Purchased by Ed from Randolph Zerr, estuff@aol.com, on eBay in May 2002. Ed had been thinking about a puzzle where the trick would involve melting some gallium by holding the puzzle in your hand long enough. He now finds that it takes way too long before your hand actually melts the gallium.
Source: eBay seller estuff
Contributor: Ed Pegg Jr
Acquired: 8 May, 2002
Price: $50/20 grams
Size: 0.5"
Purity: >99%
Gallium Gallium Arsenide Microwave Amplifier

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Gallium Arsenide Microwave Amplifier.
This is one of the micro-circuits inside a Celeritek CTR-990126 CPW microwave transceiver seen up close (see previous sample for an overall view).
At microwave frequencies the shape of everything matters, and signals a nearly as happy to travel through air as they are through wire. Notice how in some places the signal path clearly continues across gaps where there is no wire: Interwoven loops of wire act like transmitting and receiving antennas, or if you will like capacitors, that are able to pass only very high-frequency signals.
I'm not an expert in microwave circuitry so I can't tell you exactly what each of these components is, but somewhere in there are gallium arsenide transistors and diodes.
Source: eBay seller time-warp
Contributor: Theodore Gray
Acquired: 24 March, 2009
Text Updated: 25 March, 2009
Price: $50
Size: 4"
Composition: GaAs
Gallium Gallium Arsenide Microwave Amplifier

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Gallium Arsenide Microwave Amplifier.
This is a Celeritek CTR-990126 CPW microwave transceiver, and there's a stunningly beautiful little city inside. The input and output are not wires: They are waveguides, hollow tubes that the signal travels through as an electromagnetic wave. You can see the miniature antennas that pick up the signal from the waveguide at the bottom left and right of the picture, or at the top and bottom of the Spin video.
Look at the next sample to see the circuitry up close.
Source: eBay seller time-warp
Contributor: Theodore Gray
Acquired: 24 March, 2009
Text Updated: 25 March, 2009
Price: $50
Size: 4"
Composition: GaAs
Gallium Photo Card Deck of the Elements

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Photo Card Deck of the Elements.
In late 2006 I published a photo periodic table and it's been selling well enough to encourage me to make new products. This one is a particularly neat one: A complete card deck of the elements with one big five-inch (12.7cm) square card for every element. If you like this site and all the pictures on it, you'll love this card deck. And of course if you're wondering what pays for all the pictures and the internet bandwidth to let you look at them, the answer is people buying my posters and cards decks. Hint hint.
Source: Theodore Gray
Contributor: Theodore Gray
Acquired: 19 November, 2008
Text Updated: 21 November, 2008
Price: $35
Size: 5"
Composition: HHeLiBeBCNOFNeNaMg AlSiPSClArKCaScTiVCrMn FeCoNiCuZnGaGeAsSeBrKr RbSrYZrNbMoTcRuRhPdAg CdInSnSbTeIXeCsBaLaCePr NdPmSmEuGdTbDyHoErTm YbLuHfTaWReOsIrPtAuHgTl PbBiPoAtRnFrRaAcThPaUNp PuAmCmBkCfEsFmMdNoLrRf DbSgBhHsMtDsRgUubUutUuq UupUuhUusUuo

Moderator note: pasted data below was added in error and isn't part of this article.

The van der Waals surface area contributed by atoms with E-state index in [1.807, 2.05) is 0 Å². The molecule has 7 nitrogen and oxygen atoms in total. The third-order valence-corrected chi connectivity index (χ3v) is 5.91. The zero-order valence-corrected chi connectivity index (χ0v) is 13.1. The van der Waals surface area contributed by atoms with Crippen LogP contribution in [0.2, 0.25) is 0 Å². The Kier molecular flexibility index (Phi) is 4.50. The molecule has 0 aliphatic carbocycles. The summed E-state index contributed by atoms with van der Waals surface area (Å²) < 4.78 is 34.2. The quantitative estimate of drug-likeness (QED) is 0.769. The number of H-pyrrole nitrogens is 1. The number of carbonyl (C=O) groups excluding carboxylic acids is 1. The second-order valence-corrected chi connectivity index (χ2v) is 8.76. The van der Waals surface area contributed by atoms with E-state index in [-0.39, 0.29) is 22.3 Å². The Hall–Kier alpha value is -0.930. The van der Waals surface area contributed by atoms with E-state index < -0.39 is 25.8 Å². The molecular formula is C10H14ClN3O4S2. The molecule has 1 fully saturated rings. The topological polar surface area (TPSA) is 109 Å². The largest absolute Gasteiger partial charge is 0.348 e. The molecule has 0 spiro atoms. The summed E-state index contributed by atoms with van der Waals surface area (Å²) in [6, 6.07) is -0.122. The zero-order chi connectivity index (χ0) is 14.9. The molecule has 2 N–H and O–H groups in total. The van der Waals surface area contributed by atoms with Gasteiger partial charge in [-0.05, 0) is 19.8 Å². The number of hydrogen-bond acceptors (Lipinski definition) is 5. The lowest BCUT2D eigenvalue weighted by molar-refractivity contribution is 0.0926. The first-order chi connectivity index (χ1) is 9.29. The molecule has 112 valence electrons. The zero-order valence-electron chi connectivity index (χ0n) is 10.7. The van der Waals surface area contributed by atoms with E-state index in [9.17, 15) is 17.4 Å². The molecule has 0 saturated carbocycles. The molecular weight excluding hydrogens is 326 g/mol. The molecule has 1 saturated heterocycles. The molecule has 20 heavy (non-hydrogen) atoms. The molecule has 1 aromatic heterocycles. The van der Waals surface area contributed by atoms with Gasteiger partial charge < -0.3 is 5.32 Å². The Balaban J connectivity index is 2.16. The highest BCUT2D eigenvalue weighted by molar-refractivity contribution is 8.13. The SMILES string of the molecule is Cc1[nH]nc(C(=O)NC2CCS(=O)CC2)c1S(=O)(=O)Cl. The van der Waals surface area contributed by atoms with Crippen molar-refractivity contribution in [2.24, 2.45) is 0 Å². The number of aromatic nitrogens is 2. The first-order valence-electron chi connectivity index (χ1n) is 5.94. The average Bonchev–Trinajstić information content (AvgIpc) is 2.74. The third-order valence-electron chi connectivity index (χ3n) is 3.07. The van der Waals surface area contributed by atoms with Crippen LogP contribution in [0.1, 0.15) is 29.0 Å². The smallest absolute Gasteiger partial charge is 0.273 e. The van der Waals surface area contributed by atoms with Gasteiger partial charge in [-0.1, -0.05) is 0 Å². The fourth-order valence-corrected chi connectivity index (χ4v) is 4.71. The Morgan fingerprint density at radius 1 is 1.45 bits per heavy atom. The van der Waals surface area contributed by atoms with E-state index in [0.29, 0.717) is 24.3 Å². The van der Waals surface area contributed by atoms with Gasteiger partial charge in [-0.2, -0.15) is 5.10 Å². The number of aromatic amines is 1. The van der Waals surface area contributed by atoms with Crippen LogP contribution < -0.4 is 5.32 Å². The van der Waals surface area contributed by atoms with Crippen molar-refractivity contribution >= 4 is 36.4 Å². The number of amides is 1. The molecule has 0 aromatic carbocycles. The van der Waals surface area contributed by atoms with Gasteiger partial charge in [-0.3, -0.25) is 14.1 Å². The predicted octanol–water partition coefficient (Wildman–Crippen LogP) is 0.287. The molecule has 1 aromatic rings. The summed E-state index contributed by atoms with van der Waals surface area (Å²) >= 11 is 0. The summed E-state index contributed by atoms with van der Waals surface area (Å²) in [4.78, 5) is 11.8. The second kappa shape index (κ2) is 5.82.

Gallium Etched gallium arsenide wafer

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Etched gallium arsenide wafer.
Unlike all my other integrated circuit wafers, this one is incredibly thin. Watch the rotation video to see how delicate it is (and in fact it's cracked in several places, though it's still hanging together, implying that the metallization layers are strong enough to keep it intact even though the substrate is broken).
Remarkably, you can actually see the etching of the circuits from both sides, meaning that the gallium arsenide crystal substrate must be incredibly thin. I don't know how this is done, or why.
Source: SoCal (Nevada), Inc
Contributor: Theodore Gray
Acquired: 24 February, 2007
Text Updated: 24 February, 2007
Price: $19
Size: 4"
Composition: GaAs
Gallium Liquid Metal Alloy

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Liquid Metal Alloy.
This is a metal that's liquid at room temperature, and it's not mercury. Instead, it's a mixture of gallium, indium, and tin, similar to the alloy Galinstan which is now replacing mercury in thermometers. You can buy little bottles like this from scitoys.com.
Source: Simon Quellen Field
Contributor: Simon Quellen Field
Acquired: 13 February, 2007
Text Updated: 14 February, 2007
Price: Donated
Size: 1"
Composition: GaInSn
Gallium Gallium Germanium Alloy

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Gallium Germanium Alloy.
This is a small crystal of gallium-germanium semiconductor alloy pulled by the Czochralski process. I'm not sure why such this sample wasn't made into devices.
Source: SoCal (Nevada), Inc
Contributor: Theodore Gray
Acquired: 10 February, 2007
Text Updated: 10 February, 2007
Price: $15
Size: 0.75"
Composition: GaGe
Gallium Gallium Germanium Alloy

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Gallium Germanium Alloy.
This is a small crystal of gallium-germanium semiconductor alloy pulled by the Czochralski process. The bubbles on the surface are a defect that may explain why this sample ended up in the surplus market.
Source: SoCal (Nevada), Inc
Contributor: Theodore Gray
Acquired: 10 February, 2007
Text Updated: 10 February, 2007
Price: $15
Size: 1"
Composition: GaGe
Gallium Bauxite from Jensan Set

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Bauxite from Jensan Set.
This sample represents gallium in the "The Grand Tour of the Periodic Table" mineral collection from Jensan Scientifics. Visit my page about element collecting for a general description, or see photographs of all the samples from the set in a periodic table layout or with bigger pictures in numerical order.
Source: Jensan Scientifics
Contributor: Jensan Scientifics
Acquired: 17 March, 2003
Price: Donated
Size: 1"
Composition: (Al,Fe,O,OH)+Ga
The Elements book Mad Science book Periodic Table Poster  Click here to buy a book, photographic periodic table poster, card deck, or 3D print based on the images you see here!